Medical suite opens at Kornberg School of Dentistry
The integrated approach to dental and medical care allows for more effective treatment of patients.
Imagine needing dental work, but being unable to promptly receive treatment due to an underlying and untreated medical condition.
This scenario is encountered all too frequently by patients of Temple University’s Kornberg School of Dentistry. Dental and health problems are often interconnected. For example, a patient with gum disease is more likely to also suffer from heart disease.
“The patients we see in the clinic frequently have complex medical needs,” said Amid Ismail, dean of the Kornberg School of Dentistry. “Too often, we were unable to immediately provide the dental care they needed because of underlying medical issues. To be a true healthcare home, we must be able to offer patients integrated, comprehensive treatment.”
To that end, Temple forged a partnership with Greater Philadelphia Health Action, Inc. (GPHA), to create the GPHA, Inc. Medical Suite at Temple University Kornberg School of Dentistry.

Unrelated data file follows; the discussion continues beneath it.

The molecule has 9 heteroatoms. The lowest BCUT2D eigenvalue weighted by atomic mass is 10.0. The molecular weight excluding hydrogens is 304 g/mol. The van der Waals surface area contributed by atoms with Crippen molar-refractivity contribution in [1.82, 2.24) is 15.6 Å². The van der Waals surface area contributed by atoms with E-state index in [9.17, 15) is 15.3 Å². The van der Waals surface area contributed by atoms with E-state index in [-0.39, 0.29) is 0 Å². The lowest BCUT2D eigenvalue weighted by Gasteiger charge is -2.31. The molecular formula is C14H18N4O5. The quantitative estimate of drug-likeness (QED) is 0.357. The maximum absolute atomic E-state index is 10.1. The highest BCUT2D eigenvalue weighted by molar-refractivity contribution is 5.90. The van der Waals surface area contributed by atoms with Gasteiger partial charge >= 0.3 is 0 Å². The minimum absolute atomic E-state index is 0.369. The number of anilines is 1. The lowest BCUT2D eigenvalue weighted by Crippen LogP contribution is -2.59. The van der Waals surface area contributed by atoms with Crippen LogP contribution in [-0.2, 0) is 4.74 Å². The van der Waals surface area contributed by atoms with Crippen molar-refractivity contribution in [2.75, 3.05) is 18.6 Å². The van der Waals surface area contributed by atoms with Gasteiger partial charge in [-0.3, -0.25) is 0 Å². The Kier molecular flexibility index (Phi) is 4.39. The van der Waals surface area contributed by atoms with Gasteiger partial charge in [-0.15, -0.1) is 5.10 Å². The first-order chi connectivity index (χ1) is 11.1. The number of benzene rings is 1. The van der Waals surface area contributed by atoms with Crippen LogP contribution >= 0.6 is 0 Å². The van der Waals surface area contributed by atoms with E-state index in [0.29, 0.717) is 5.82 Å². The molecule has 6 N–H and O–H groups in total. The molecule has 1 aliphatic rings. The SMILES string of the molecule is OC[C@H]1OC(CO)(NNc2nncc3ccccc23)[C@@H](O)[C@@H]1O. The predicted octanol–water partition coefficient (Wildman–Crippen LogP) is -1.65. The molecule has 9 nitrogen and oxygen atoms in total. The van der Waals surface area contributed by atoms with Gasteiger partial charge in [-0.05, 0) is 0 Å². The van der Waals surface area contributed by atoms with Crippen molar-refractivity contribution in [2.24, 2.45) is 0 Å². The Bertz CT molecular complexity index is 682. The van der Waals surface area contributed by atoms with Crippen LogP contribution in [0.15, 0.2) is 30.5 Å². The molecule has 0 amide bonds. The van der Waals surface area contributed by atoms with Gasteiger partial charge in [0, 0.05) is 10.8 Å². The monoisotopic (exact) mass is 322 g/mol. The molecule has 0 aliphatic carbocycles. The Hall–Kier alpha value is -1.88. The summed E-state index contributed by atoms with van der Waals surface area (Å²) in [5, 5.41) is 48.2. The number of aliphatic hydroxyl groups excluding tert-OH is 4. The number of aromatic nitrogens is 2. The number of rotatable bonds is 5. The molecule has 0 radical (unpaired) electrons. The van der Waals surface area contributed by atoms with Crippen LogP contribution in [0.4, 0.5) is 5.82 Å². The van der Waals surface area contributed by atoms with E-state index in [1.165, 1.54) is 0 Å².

“It is a transformative and unique partnership that will increase the level of care we are able to provide patients, and will also give our students valuable experiences and perspectives on integrated care delivery,” said Ismail.
A grand opening
At the recent ribbon cutting ceremony for the medical suite, GPHA CEO and Executive Director Ronald Heigler said to his knowledge, this is the first fully qualified health center in the country to partner with a major dental institution to provide medical care integrated with dental partners.
The GPHA, Inc., Medical Suite at Temple University Kornberg School of Dentistry will offer a full array of health services, including chronic disease management, immunizations, physicals, preventive care and sick visits.
In addition to being screened and treated for medical conditions, patients who come to the clinic from the community will be assessed for dental needs and referred to the dental school to receive dental care. Likewise, dental patients will be referred to the center to be tested and evaluated for medical conditions.
The collaborative nature of the project was evident at the opening ceremony, which was attended by Sen. Shirley Kitchen, Rep. W. Curtis Thomas and Governor Tom Wolf. Wolf, who toured the facility with Heigler and Ismail, said the center is breaking down barriers to treat citizens more effectively.